How does a reverse mortgage work after death?

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A reverse mortgage is a financial product that allows homeowners aged 62 or older to convert a portion of their home equity into cash. It provides seniors with a way to access the value of their homes without having to sell or move out. However, when the homeowner passes away, the reverse mortgage must be addressed and resolved. In this article, we will explore how a reverse mortgage works after death and the steps involved in the process.

What Happens to the Reverse Mortgage After Death?

Loan Repayment: When the homeowner dies, the reverse mortgage becomes due and payable. The heirs or estate of the deceased homeowner are responsible for repaying the loan. They have several options to settle the reverse mortgage.

Selling the Home: One option is to sell the home to repay the reverse mortgage. The proceeds from the sale are used to settle the outstanding loan balance. If the home is sold for more than the loan balance, the excess funds go to the heirs or estate. On the other hand, if the home is sold for less than the loan balance, the heirs or estate are not held responsible for the shortfall. The reverse mortgage insurance covers the difference.

Refinancing the Loan: Another option is to refinance the reverse mortgage into a traditional mortgage. This allows the heirs or estate to keep the home and repay the loan through regular mortgage payments. However, this option may not be feasible for all situations, as it requires the heirs or estate to qualify for a new mortgage.

Pay Off the Loan: If the heirs or estate have sufficient funds, they can choose to pay off the reverse mortgage in full. This can be done using personal savings, life insurance proceeds, or other available assets. Paying off the loan eliminates any further obligations associated with the reverse mortgage.

Timeline and Process

Notification: When the homeowner passes away, the reverse mortgage lender must be notified as soon as possible. This allows them to initiate the loan repayment process and provide guidance to the heirs or estate.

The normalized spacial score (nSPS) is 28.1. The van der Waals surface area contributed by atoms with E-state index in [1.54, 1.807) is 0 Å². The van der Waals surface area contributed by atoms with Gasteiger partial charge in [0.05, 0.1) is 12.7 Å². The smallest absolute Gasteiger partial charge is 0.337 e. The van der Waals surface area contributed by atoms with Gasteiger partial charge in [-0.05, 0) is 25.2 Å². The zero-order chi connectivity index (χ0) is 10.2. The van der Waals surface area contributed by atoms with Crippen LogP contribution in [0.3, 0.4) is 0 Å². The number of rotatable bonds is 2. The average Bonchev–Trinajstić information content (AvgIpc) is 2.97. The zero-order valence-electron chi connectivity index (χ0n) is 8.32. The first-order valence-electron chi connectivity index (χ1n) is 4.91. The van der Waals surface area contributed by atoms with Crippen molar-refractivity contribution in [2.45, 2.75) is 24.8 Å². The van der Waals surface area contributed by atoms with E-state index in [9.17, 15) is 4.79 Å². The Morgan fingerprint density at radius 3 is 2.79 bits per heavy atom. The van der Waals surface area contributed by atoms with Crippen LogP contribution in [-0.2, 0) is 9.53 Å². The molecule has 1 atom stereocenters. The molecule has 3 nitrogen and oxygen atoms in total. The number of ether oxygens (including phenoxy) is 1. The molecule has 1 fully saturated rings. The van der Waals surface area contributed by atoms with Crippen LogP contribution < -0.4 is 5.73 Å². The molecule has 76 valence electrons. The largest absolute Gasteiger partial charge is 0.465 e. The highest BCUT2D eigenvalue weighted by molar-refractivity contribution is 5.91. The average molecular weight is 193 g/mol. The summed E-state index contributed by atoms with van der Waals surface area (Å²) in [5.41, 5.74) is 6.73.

Probate Process: In some cases, the reverse mortgage may need to go through the probate process. Probate is the legal procedure for distributing a deceased person’s assets and settling their debts. During probate, the court determines the validity of the will, appoints an executor or administrator, and oversees the distribution of assets.

Communication with the Lender: The heirs or estate should maintain open communication with the reverse mortgage lender throughout the process. They will need to provide necessary documentation and information requested by the lender to facilitate the loan repayment.

Appraisal and Sale: If the decision is made to sell the home, an appraisal is typically conducted to determine its fair market value. The heirs or estate can then proceed with listing the property for sale and engaging in the selling process.

Loan Settlement: Once the home is sold, the reverse mortgage lender will receive the proceeds from the sale. They will use these funds to pay off the outstanding loan balance, including any accumulated interest and fees. Any remaining funds will be distributed to the heirs or estate.


In conclusion, a reverse mortgage becomes due and payable after the homeowner’s death. The heirs or estate are responsible for repaying the loan, either by selling the home, refinancing the loan, or paying it off using available funds. The process involves notifying the lender, potentially going through probate, maintaining communication with the lender, conducting an appraisal and sale, and ultimately settling the loan. It is important for the heirs or estate to understand their options and work closely with the reverse mortgage lender to navigate the process smoothly.